Flurry of letters puts on the pressure over BSkyB discussions

By Ian Dunt

David Cameron is being told to "come clean" over his discussions about BSkyB with the Murdoch empire, after Labour sent a flurry of letters demanding answers.

Downing Street has been struggling to answer exactly which discussions took place over Rupert Murdoch's BSkyB bid during social meetings at the turn of the year.

"The signs are that David Cameron still does not get it," said shadow media secretary Ivan Lewis.

"David Cameron and George Osborne treated warnings about Andy Coulson with contempt and failed to put a proper distance between themselves and senior News Corp executives during the consideration of the BSkyB bid.

"A tangled web of their own making will not go away until they and their Cabinet colleagues give full and frank answers to legitimate questions."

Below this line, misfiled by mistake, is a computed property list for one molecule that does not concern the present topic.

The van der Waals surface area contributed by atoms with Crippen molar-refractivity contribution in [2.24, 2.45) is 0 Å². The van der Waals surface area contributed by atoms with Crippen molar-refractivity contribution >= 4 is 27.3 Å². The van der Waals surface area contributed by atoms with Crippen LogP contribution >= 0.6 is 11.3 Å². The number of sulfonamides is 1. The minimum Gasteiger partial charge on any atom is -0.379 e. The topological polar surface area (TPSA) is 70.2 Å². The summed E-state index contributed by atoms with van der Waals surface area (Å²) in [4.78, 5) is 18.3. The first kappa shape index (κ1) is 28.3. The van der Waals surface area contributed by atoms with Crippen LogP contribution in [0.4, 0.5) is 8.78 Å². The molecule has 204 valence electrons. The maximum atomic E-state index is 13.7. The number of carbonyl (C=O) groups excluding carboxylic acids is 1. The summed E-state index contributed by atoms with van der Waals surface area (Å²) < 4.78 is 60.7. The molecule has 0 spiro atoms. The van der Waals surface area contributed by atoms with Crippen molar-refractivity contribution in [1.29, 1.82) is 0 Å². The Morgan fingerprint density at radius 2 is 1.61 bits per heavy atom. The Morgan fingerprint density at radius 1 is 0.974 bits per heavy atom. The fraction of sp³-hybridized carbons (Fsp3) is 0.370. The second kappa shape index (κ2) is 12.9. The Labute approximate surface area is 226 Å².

Returning to the Commons after he cut short his Africa trip this month, Mr Cameron refused to confirm whether he discussed the BSkyB deal with Rebekah Brooks and James Murdoch.

Their meeting took place during a social event just days after taking responsibility for the deal from Vince Cable and handing it to media secretary Jeremy Hunt.

Hours later, Mr Hunt accidentally confirmed that Mr Cameron had discussed the bid during the meeting but insisted the conversation has been above-board.

Downing Street argues that Mr Cameron's discussions with the Murdoch clan are irrelevant because he had no power to affect the outcome of the deal.

But critics say it is naive to pretend the prime minister's view would have had no influence on the media secretary.

In the final event the deal fell apart in the intense scrutiny that followed the phone-hacking scandal.

Various Cabinet ministers received letters from Labour today asking over 50 questions which it says have not been addressed by the government.

"We moved quickly to publish all meetings with editors and proprietors," Downing Street said.

Mr Cameron has had 26 separate meetings with executives from News International since the general election.